Median home prices dipped slightly in May compared to the recent 90-day median of $355,000, but compared to last year’s numbers they are still on an upward trend. Median prices rose 2% in April year-over-year (from $339,900 to $345,000) and another 3% in May ($338,500 to $349,900).
“If you look at the last five recessions in three of them, home prices actually went up,” McLean said. “The last one in 2008 was caused by the housing market, but taking that one out of the equation, prices have gone up in the past and are going up in this recession. If there was a crash, it was with inventory; every seller was fearful prices would go down and people just worked on projects and stayed in their house. But for those who maintained their jobs, received stimulus money and are first-time homebuyers, they’ve been the biggest (chunk) of the market for homes $350,000-$400,000 and below.”
McLean said the market for houses on the higher end — $550,000 and above — have been slowing down a little, but that he anticipates the market to pick back up for those over the summer months.
“Because people are moving over here from other areas (around the state) so we’ll see that increase for sure,” McLean said.
How selling a house during COVID-19 has changed
Like most businesses, real estate agencies were forced to adapt to a COVID-19 environment. For McLean, there’s been a surge in video home-tours from buyers out of the area. For people already in the valley though, “they haven’t been too concerned with COVID-19,” McLean said.
“If they’re interested in a home that seems to be trumping sheltering-in-place,” McLean said. “But of the two different buyers, I do like the virtual tours. And I don’t think those will go away either.”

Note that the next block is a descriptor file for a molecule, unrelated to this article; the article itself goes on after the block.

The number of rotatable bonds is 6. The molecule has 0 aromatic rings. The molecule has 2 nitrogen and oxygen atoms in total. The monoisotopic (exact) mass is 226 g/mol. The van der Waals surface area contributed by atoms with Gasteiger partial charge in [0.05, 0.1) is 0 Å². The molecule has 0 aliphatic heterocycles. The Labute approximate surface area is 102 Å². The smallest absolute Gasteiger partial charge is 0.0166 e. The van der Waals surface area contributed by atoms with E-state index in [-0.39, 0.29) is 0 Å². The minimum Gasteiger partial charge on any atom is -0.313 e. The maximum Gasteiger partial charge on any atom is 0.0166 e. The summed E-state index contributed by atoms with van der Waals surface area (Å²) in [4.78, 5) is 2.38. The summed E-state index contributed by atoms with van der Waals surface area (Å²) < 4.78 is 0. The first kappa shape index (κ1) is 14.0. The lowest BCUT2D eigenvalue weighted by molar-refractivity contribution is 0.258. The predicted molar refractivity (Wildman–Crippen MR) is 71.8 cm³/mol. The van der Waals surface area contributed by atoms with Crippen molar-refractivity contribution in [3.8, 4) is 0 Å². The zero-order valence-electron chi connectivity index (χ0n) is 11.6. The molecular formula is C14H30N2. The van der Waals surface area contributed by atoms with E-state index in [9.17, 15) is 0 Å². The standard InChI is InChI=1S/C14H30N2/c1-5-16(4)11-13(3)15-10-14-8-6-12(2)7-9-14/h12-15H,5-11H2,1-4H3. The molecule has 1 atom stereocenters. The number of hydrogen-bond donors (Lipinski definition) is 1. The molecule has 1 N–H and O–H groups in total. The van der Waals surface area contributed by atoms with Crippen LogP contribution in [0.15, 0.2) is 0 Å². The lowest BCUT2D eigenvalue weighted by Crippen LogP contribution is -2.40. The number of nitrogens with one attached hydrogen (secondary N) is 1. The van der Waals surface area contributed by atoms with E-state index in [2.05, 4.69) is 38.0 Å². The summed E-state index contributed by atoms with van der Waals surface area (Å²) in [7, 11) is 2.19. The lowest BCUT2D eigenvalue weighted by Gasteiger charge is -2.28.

For Romer, they’ve been preparing virtual tours but they’ve found that potential buyers have been keener on in-person showings.
“I don’t think that you get quite the same sense of a property virtually as you do being there in person,” Romer said. “It’s harder to see details of quality or scratches in the paint; those things don’t show up on video very well. How do you get a sense of privacy or how close the neighbors are? I also think people are cooped up at home and are looking for an excuse to leave and get in the car. It’s a welcome distraction and the houses aren’t occupied so the perceived personal health risk is relatively low.”
Romer said they’ve limited the number of people they take through a house to just one family member. All showings are by appointment only, masks are worn and hand sanitizer is used after touching items around the house.
And once the papers are all signed, the way buyers and agents have celebrated has changed slightly. There are no hand-shakes; no corks popped or appreciation events held afterward.
But for McLean, he believes that’s also allowed him and his agents the ability to get away from some of the cheesy stuff that other Realtors do and connect more on a human level.
In the first two weeks of Gov. Jay Inslee’s stay-at-home order, all he and his staff did was reach out to clients to ask how they were doing.
“That’s the main thing we did for a month,” McLean said. “Just how are you doing personally in these times, not are you looking to buy or sell a house. I sent over 2,000 text messages, it took me about a week to do. But our clients were thankful for that."